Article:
KARACHI: The government was Thursday ordered to lift a travel ban on former military ruler Pervez Musharraf, in a court decision that could draw a line under a raft of legal troubles.
Musharraf has been battling several court cases - including treason charges for imposing emergency rule in 2007 - since he returned to Pakistan last year to contest elections, stoking tensions between civilian authorities and the military. His exit from Pakistan could help ease those tensions at a time when the country is fighting Taliban following a brazen attack on Karachi’s airport this week that left dozens dead. Presiding judge Muhammad Ali Mazhar of the Sindh High Court in Karachi said the ban ‘placing the name of retired General Pervez Musharraf on the Exit Control List is struck down’.
“The operation of the judgement is suspended for 15 days so that the respondent (the government) may file appeal before the Supreme Court.”
Musharraf has said he wants the travel ban lifted so that he can visit his sick mother in Dubai, but many in Pakistan see it as a ruse to flee the country and avoid the litany of criminal cases dating back to his 1999-2008 rule.
But his lawyer Farogh Naseem said, “Musharraf does not want to live like a convicted man. If he is allowed to leave Pakistan, he will come back whenever he is needed.”
Following the court order, General (r) Musharraf submitted a request with the interior ministry to taking his name off ECL.
In his application, the former president has asked the interior ministry to allow him to proceed abroad for spinal treatment and to see his ailing mother.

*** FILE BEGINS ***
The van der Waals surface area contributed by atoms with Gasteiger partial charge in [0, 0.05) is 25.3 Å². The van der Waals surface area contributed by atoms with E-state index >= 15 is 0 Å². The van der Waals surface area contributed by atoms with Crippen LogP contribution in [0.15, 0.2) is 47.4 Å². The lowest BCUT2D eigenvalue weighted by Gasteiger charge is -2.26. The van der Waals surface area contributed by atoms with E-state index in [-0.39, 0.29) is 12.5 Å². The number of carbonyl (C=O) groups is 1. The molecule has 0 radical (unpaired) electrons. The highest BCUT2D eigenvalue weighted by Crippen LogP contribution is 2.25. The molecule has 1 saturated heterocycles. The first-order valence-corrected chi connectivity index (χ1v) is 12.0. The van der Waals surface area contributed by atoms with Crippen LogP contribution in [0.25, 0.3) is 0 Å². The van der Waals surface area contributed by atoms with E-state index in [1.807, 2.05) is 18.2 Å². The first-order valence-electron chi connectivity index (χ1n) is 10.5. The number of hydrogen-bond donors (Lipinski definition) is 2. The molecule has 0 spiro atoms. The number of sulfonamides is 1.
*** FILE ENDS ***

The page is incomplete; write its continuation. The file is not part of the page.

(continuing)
The letter says that the Sindh High Court has ruled in Musharraf’s favour, adding that Supreme Court’s earlier decision was provisional which stands void after the conclusive decision.
The former president has also attached his mother’s medical certificate along with the letter.
The 70-year-old former commando has been staying with his daughter in Karachi since April, where he travelled for tests at a navy-run hospital.
He has been undergoing medical treatment since January, when he was rushed to hospital after suffering heart problems on his way to court for a hearing.
After his indictment for treason in March, Musharraf asked to be allowed to visit his mother but was denied permission.
The former ruler came to power in a bloodless coup in 1999, deposing then-prime minister Nawaz Sharif, who won re-election in 2013 when Pakistan underwent the first civilian handover of power since 1947.
Facing impeachment following the 2008 elections, Musharraf resigned as president and went into self-imposed exile in Dubai. He returned to Pakistan in March last year on an ill-fated mission to run in the elections but was barred from participating.
He is also on bail in three other cases linked to his time in power including the 2007 assassination of Benazir Bhutto, and the murder of Nawab Akbar Bugti in 2006.
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